Nearly two weeks after body parts started turning up across the GTA, police are now calling the grisly slaying of Guang Hua Liu a domestic crime.
The victim’s estranged boyfriend, 40-year-old Chun Qi Jiang of Scarborough, is charged with second-degree murder.
Police said Liu had been in a relationship with Jiang, a construction worker, for about four years, but could not confirm when they ended things.
As news of the arrest spread Monday, more details of Liu’s mysterious life were revealed in interviews with family members.
Liu, 41, was the owner of Forget Me Not holistic spa on Eglinton Ave. E. near Midland Ave. Her remains were found spread along the Credit River in Mississauga and in West Highland Creek, a short walk from her Scarborough home.
Liu’s 21-year-old son described his mother as a woman with a complicated love life who had recently split up with a well-established professional from Peterborough — one of several men she had been dating, he told the Chinese-language newspaper Ming Pao.
The son, Dong Hao Liu, referred to the Peterborough man as his mother’s “Caucasian boyfriend.”
Liu came to Canada from China in 2002 and was a Canadian citizen at the time of her death. She has an ex-husband in China, whom she divorced in the 1990s, according to refugee documents. She has another ex-husband in Canada, whom she split with several years ago and divorced more recently, according to her son.
The son said his mother’s Peterborough boyfriend supported her financially and gave her $30,000 to start a business.
He said his mother planned to sell Forget Me Not because her boyfriend expressed his dislike of the business choice. Asked whether the massage parlour was a front for prostitution, Dong Hao Liu told Ming Pao he had no idea. Rumours that she was selling the business to return to China with her husband are untrue, he added.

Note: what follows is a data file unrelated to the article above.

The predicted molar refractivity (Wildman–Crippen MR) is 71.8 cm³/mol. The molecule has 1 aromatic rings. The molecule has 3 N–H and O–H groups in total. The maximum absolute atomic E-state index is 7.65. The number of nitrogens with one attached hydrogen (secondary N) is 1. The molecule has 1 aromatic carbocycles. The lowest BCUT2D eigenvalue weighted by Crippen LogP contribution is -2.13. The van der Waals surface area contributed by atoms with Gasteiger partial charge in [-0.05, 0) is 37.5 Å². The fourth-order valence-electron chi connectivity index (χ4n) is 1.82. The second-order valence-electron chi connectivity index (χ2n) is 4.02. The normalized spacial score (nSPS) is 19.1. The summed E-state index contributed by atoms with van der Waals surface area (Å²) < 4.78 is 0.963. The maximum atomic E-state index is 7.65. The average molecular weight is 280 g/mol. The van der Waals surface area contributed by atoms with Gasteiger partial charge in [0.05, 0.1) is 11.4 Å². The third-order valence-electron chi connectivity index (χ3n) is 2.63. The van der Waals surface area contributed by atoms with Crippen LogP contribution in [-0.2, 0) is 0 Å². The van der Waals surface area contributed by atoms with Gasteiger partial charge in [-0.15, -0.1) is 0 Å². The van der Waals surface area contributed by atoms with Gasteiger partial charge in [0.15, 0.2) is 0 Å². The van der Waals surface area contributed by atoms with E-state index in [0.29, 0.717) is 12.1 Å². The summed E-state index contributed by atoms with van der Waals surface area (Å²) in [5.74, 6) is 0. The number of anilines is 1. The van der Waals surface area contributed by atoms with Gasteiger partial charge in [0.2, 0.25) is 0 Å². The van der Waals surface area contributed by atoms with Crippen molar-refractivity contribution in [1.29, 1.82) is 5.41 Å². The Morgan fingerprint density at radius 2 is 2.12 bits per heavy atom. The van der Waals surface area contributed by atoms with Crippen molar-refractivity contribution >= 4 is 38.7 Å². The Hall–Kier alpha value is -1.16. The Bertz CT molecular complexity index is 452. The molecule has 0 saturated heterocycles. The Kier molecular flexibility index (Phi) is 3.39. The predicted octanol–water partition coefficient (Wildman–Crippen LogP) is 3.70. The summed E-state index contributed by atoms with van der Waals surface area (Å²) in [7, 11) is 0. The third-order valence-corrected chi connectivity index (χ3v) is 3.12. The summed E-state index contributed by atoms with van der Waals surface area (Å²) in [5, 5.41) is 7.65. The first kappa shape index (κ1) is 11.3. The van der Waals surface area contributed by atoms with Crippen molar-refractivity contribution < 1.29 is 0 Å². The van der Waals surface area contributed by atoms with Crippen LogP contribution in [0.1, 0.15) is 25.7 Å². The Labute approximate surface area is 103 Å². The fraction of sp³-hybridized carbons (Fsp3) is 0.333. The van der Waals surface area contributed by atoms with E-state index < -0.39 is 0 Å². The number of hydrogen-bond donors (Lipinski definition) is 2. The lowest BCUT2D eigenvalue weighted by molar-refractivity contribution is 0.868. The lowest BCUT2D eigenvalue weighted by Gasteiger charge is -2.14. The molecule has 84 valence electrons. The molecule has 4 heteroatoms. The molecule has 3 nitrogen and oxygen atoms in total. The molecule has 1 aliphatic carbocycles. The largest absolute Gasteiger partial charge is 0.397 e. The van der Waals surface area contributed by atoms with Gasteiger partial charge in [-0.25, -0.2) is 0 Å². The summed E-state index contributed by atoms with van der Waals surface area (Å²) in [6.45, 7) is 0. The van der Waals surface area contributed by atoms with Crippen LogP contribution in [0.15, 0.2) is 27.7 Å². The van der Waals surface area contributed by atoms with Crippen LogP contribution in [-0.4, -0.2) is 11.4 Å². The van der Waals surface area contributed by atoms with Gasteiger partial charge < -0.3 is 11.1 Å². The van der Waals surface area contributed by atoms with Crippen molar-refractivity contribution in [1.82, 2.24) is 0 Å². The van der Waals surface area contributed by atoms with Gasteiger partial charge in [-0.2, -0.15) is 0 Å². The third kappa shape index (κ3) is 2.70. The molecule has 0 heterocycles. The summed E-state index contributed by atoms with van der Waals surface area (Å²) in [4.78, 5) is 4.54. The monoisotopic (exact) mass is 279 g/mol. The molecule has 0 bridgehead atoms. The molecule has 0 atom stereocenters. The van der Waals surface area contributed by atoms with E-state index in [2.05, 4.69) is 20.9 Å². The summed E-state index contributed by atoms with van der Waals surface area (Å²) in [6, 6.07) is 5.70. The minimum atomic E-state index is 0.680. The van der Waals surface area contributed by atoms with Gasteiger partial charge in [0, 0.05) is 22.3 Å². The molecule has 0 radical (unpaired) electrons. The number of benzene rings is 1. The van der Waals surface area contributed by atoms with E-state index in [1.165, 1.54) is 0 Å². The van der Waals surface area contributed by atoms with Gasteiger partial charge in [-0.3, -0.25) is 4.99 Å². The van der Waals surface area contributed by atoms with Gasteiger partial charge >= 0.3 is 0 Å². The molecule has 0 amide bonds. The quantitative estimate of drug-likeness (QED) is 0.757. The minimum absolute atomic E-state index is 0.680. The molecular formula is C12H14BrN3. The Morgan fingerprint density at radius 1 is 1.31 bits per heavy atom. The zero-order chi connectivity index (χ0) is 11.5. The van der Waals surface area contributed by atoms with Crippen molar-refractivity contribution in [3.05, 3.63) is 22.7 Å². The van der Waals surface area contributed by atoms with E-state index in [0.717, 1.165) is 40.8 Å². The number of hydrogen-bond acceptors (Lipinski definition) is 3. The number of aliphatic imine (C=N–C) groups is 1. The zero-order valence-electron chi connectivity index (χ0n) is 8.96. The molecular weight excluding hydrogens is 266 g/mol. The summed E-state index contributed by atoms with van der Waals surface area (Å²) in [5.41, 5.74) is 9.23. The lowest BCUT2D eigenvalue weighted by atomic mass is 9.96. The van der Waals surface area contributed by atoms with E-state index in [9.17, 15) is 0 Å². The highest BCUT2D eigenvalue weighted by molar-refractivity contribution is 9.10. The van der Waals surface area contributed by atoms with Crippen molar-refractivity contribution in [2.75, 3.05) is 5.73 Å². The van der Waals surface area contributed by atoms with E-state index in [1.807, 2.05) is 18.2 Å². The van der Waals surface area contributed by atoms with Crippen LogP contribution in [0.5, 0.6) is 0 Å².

In early August, Liu had a row with her Peterborough boyfriend and moved from his house to the townhouse in Scarborough, the son said.
The interview makes no mention of the accused, Chun Qi Jiang, who was charged after Ming Pao spoke to the son. He could not be reached for further comment about the arrest.
The accused is a Canadian citizen who emigrated from China in 2002 — the same year as Liu — and had no police record.
“He became a suspect early on,” Peel Regional Police Insp. George Koekkoek said Monday at a news conference.
Jiang appeared in court Monday morning and was remanded in custody until his next court appearance on Sept. 10.
Police are still trying to determine where and how Liu died. Investigators were searching for answers Monday in the Scarborough townhouse complex Jiang calls home.
The accused bought a brick townhouse in the complex on Brimwood Blvd. last fall for $280,000, records show.
The neighbourhood, near Finch Ave. E. and Brimley Rd., sits on a pleasant street corner adjacent to a small ravine. Paved pathways cut through neat yards that lead to rows of similar two-story townhouses with blue and maroon shutters.
Neighbours said Jiang kept to himself and that no one in the small complex knew him very well. He was often seen smoking or doing renovations in his backyard, laying concrete slabs and digging out a garden. He frequently had company, including many female guests, several neighbours said.
“There was always females coming in and out,” said Mustapha Abdullah, who lives in a townhouse nearby with his parents and brother.
But nothing about Jiang seemed unusual until a week ago, when the Abdullahs and other neighbours noticed the basement door to his townhouse was left wide open for several days.
“And his car was dented in the front and on the side. We thought that was weird,” said Malek Abdullah, Mustapha’s twin brother.
A few days later their mother, Salma Abdullah, had just returned from work when she noticed a man bent over a bucket in Jiang’s backyard, she said. The man, whose face she could not see, was wearing blue gloves and appeared to be scrubbing away at something on the ground. “That was two, three days ago,” she said.
Then on Sunday, police swarmed the neighbourhood, cordoning off Jiang’s townhouse with caution tape and parking police vehicles on the grassy courtyard in front of Jiang’s house.
Many residents assumed it was a drug bust. Most made the connection to the dismemberment homicide after watching the Monday morning news.
With files from Lesley Ciarula Taylor, Alexandra Bosanac, Curtis Rush and Jennifer Yang